Originally published May 13, 2022
ALEXANDRIA, Minn. (WCCO) — The National Weather Service said Friday the damage in the Alexandria area was caused by a tornado – and is working to determine its strength – along with straight-line winds north of the city reaching speeds of 100 mph .
Alexandria was one of the communities hardest hit by Thursday night’s storm. It resulted in a full day of cutting and cleaning for a neighborhood along Lake Darling.
Some sites suffered more damage than others, notably that of Mary Ann Schlosser.
“Why me? I’ve had other damage before, but never anything like this,” Schlosser said.
Schlosser was still in the main part of his house when a large tree fell on his roof.
Web Extra: Aerial Images of Storm Damage
“I looked ahead and saw a tree falling on the house, then I looked out the dining room window and saw the whole thing. [damage]and all I could do was cry,” Schlosser said.
When she awoke to assess the extent of the damage, she saw her garage had been blown away and pieces of it strewn across her yard. In addition, all of its pines were either snapped or uprooted.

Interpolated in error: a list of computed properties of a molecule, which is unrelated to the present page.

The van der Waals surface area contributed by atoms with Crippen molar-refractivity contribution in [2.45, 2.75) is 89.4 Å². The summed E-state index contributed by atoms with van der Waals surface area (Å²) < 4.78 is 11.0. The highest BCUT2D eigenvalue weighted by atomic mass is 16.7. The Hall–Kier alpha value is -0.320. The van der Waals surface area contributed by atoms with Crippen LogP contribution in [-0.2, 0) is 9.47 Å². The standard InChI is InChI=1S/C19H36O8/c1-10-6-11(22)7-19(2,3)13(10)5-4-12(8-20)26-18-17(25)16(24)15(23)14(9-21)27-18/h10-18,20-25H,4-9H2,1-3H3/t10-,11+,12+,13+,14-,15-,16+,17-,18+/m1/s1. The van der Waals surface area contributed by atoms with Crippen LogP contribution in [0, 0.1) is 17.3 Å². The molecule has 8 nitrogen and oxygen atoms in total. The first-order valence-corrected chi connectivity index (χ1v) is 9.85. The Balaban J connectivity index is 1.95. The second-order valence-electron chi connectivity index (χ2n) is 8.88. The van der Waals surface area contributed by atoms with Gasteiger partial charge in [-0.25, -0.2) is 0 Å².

READ MORE: Authorities are looking for a man who escaped from the prison in northern Minnesota
“We planted all these trees,” Schlosser said. “And look at them now, they’re all gone.”
Schlosser’s house next door was almost completely destroyed. The family of four living there, including two children, survived by taking refuge in the basement of Brian Casavan’s house across the street.
“It only lasted a moment. I moved to the basement, I heard a loud noise and it was over,” Casavan said.
He says he is grateful that his neighbors took refuge in his home as most of it was blown away.
“They moved here last year, and I hadn’t had a chance to meet them yet, but immediately after the storm, I went to their house to pick them up and bring them to my house and met them for the first time as well as their children,” Casavan said.
Sometimes devastation can bring out the best in people, and in this neighborhood, that proved right with all the people who showed up to help with the cleanup.
“Oh yes, it was wonderful. Everyone is just where they can help. It’s a good thing,” said Casavan.
“I’ve had so many caring people to stop and help me, it’s just overwhelming,” Schlosser said.
NO MORE NEWS: Gunman injures woman and child at Fargo restaurant, then kills himself
Most of Alexandria’s power was restored. The city is encouraging any neighbors who have cut down trees on their private property to take them to the Douglas County landfill.